Do You Have Sciatica Hip Pain?
The largest nerves found in the human body are the sciatic nerves. Measuring approximately the same size in diameter as a little finger, the nerves exit the spinal column in the lumbar region, travel behind the hip and continue down through the buttock and the back of each leg to the foot. The length and size of the nerve creates a host of symptoms unique to sciatica hip pain.
Unlike common lumbar pain, sciatica hip pain typically begins toward the hip region and travels down the affected leg, sometimes down to the foot. Depending on the impingement, the pain varies from annoying to disabling. The sensation ranges from tingling or burning to a deep, sharp shooting pain. The painful sensation often originates or worsens with movement or position changes that include standing from a sitting position. Coughing, laughing, sneezing or having a bowel movement often also intensifies pain.
Some individuals also might experience pain in one region of the leg and numbness in another. Some may experience a weakening in the leg or foot accompanied by sciatica hip pain. The weakness may become so severe that mobility becomes difficult.
The discomfort begins when the nerve sustains compression or irritation. The pain may begin suddenly after lifting a heavy object or moving quickly. Sciatica hip pain also begins when various physiological changes occur.
Herniated or slipped discs remain the most common contributing factor. The discs lie between each vertebra and consist of a tough exterior and a gel like interior. Approximately the shape and size of a common checker, the discs provide shock absorbing cushioning. If the outer covering of the disc ruptures, the gelatinous interior oozes through the disc and compresses the sciatic nerve.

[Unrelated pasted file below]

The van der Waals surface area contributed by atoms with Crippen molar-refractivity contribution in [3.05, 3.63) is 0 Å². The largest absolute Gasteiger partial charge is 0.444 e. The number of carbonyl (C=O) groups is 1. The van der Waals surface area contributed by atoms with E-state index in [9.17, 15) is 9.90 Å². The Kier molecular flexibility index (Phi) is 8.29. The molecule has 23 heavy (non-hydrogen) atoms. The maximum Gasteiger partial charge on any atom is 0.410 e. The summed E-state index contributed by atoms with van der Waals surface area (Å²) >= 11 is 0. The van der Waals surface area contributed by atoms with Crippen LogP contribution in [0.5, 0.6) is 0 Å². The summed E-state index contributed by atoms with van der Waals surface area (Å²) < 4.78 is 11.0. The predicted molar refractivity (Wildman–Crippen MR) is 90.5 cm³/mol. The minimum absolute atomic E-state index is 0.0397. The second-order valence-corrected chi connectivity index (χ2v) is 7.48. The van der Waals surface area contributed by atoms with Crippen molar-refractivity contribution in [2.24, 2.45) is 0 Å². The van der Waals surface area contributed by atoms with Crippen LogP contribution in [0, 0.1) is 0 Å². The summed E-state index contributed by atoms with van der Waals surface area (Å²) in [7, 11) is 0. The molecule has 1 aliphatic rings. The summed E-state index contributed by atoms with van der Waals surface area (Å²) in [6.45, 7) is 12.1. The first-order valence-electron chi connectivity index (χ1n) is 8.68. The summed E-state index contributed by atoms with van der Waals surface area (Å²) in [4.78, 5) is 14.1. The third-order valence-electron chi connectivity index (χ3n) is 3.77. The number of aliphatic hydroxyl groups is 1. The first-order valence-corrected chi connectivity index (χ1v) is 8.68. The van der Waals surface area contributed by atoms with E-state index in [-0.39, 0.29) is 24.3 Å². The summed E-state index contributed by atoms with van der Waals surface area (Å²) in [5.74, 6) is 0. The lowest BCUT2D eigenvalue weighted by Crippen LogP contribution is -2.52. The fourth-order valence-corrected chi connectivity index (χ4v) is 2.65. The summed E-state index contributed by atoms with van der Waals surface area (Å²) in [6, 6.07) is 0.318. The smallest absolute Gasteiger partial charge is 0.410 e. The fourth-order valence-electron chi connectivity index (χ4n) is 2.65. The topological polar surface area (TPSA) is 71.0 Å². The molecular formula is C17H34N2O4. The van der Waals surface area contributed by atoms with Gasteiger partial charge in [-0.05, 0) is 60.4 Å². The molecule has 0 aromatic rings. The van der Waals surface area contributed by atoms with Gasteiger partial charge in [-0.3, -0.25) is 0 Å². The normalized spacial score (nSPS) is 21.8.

Spinal stenosis often occurs during the normal aging process and involves a narrowing of the vertebral space that surrounds the spinal column. The excess bone applies direct pressure to the sciatic nerve. People suffering from spinal stenosis often experience bilateral sciatica or discomfort radiating toward both hips.
Other aging factors that contribute to the condition include osteoarthritis or fractures caused by osteoporosis.
Spondylolisthesis refers to the condition involving a vertebra shifting out of place and over the adjoining vertebra, which compresses the sciatic nerve.
Piriformis syndrome describes the circumstance when the sciatic nerve becomes pinched or trapped by the piriformis muscle of the buttock.
Though rare, blood clots, systemic infections or tumors might also create the condition.
Individuals suffering sciatica hip pain should seek medical intervention under the following circumstances:
- Symptoms persist longer than three days or become progressively worse.
- Anyone younger than 20 or older than 55 experiencing sciatica for the first time.
- If currently diagnosed with cancer or have a history of cancer.
- If recently experiencing severe weight loss, unexplained chills or fever accompanied by back pain.
- Have a diagnosis of HIV positive.
- Use IV drugs.
- Experience difficulty bending forward for more than one or two weeks.
- Unexplained and increasing leg weakness.
- Inability to feel sensation or move the legs or feet.
- Unbearable pain not relieved by OTC medications or other first aid treatments.
- The pain occurs after a traumatic injury.
- Experience numbness in the genital region, lose bladder or bowel control.
Avoid positions that increase pain. Lie on your back with a support pillow under the knees, or assume a side lying position with a support pillow between the legs to maintain hip alignment. However, remaining immobile for extended periods of time often exacerbates the condition. Take OTC anti-inflammatory medications per label instructions unless contraindicated if also taking prescription blood thinning medications. Apply an ice pack to the area. Alternate using ice packs with moist, warm heat. You may also check out these stretches for sciatica.